The Best Seat In The House For All Your News On The 5 Time World Champion Niners

The Best Seat In The House For All Your News On The 5 Time World Champion Niners
A review and commentary on the history & lastest events surrounding the 17 time NFC Western Division & 5 -Time World Champion San Francisco 49ers. From 1946 and the All America Football Conference to 2009 and the road to a 6th Super Bowl title - For true fans of the scarlet and gold! Enjoy!

Saturday, March 8, 2008

Niners Should Look At Losman

Would the Niners be willing to take a chance on a less disappointing first-round quarterback? J.P. Losman was overthrown in Buffalo by rookie Trent Edwards, and he needs a fresh start; coincidentally, San Francisco should be looking for someone to overthrow the immensely unproductive Alex Smith. Trading for an underachiever often famously gives a struggling player a boost thanks simply to the scenery change, moreover both Losman and his possible new team could use this transaction.

Statistically, Losman has had a more impressive career than Smith, although that's like being proud of getting better grades than the kid in your class who eats crayons and wears Velcro sneakers through his teens. Losman has completed a vaguely fair 59.1 percent of his passes, which is also fairly better than Smith's unfortunate career 54.4 percent rate. Similarly, the fact that Losman has 31 touchdown passes compared to 29 interceptions doesn't look all that stupendous until held up against Smith's stat line, which indicates that he has 19 scoring tosses weighed against a woeful 31 picks. They all contribute to the fact that Losman has achieved a barely middling 77.3 rating, which looks better next to Smith's woefully inadequate 63.5 mark.

And, not to make excuses, but Losman was treated as poorly during his tenure as a hungover clown at an Adderall kid's birthday party. Most notably, he was victimized in 2005 by then-head coach Mike Mularkey, who doltishly never understood that most non-Roethlisberger-named quarterbacks are bound to struggle in their first starting season and accordingly yanked Losman out of his spot on multiple occasions. The hit to the player's confidence resonated for some time. Losman was also hindered by the contemporary history of mundanely predictable play calling for the Bills along with the fact that the team has recently had exactly one genuine threat at wide receiver in Lee Evans. The quarterback didn't live up to his promise, but the community college's chancellor isn't going to attain Ivy League membership for his employer.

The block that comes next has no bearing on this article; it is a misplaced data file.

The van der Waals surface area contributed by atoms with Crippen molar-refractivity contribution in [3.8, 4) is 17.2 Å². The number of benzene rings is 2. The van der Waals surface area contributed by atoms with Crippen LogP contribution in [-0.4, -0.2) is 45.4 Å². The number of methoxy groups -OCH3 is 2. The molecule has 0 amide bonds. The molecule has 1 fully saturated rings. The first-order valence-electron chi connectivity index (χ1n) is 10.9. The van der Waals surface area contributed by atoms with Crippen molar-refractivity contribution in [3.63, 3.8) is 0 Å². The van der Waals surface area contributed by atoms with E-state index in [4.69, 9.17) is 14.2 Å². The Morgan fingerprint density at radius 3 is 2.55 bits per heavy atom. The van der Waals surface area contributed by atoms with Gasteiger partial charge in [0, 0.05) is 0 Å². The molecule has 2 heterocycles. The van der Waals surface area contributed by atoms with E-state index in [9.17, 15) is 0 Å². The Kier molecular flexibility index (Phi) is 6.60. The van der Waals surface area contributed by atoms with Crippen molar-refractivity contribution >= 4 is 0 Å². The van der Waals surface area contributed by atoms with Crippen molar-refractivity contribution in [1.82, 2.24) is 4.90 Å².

That didn't stop a handful of the team's backers from blaming it all on Losman. Some Bills fans turned him like a roving pack of junior high school girls who decided that their classmate who got braces over the summer needs to have a miserable school day every day. At the same time, Losman didn't help his cause, often recklessly and needlessly gambling on attempts along with displaying a frustrating tendency to hold the ball entirely too long while making decisions, often obliviously seeming to forget while looking for a receiver that he was in the midst of a football play. While Losman managed to have a strong season in 2006, throwing for 3,051 yards and 19 touchdowns with 14 interceptions while obtaining an 84.9 rating, the team still finished 7-9; he then regressed this past season before he was benched for likely the final time as a Bill. It all led to Buffalo's interminable playoff drought continuing under his watch no matter where the balance of blame lies. That's why being sent to a team that's enduring a quarterback void of its own could be mutually beneficial. A Venice, Calif., native, Losman would return to his home coast and get a new opportunity to work for a franchise that should be willing to take a chance on a prospective upgrade. He's occasionally displayed a strong arm and scrambling abilities, and it's feasible that he could mature enough as a player under Mike Martz's guidance that those flashes could turn into tendencies.

It would be worth bringing in Losman not just to challenge Smith but also in case Shaun Hill turns into a pumpkin and if the team realizes that Trent Dilfer A) is turning 36 on March 13, B) perhaps faces retirement thanks to the aftermath of his December concussion, and C) is a great guy who isn't very good as a quarterback. Dealing for Losman would give him a chance to live up to his potential and give the 49ers another option behind center, especially for those who remain unconvinced regarding Smith even after his contract extension. More importantly, Smith needs to stay motivated lest he thinks that his longer pact is evidence that he's performed satisfactorily. A training camp battle is a sure way to get the best out of every quarterback and also determine who is the best quarterback.

As for Losman, both he and the 49ers have a need to leave setbacks in the past, and in that regard both can help out each other. If nothing else, sticking with their current respective situations means things will likely simply stay rotten; discarding suffering is as good a reason as any to attempt a new partnership between Losman and San Francisco.

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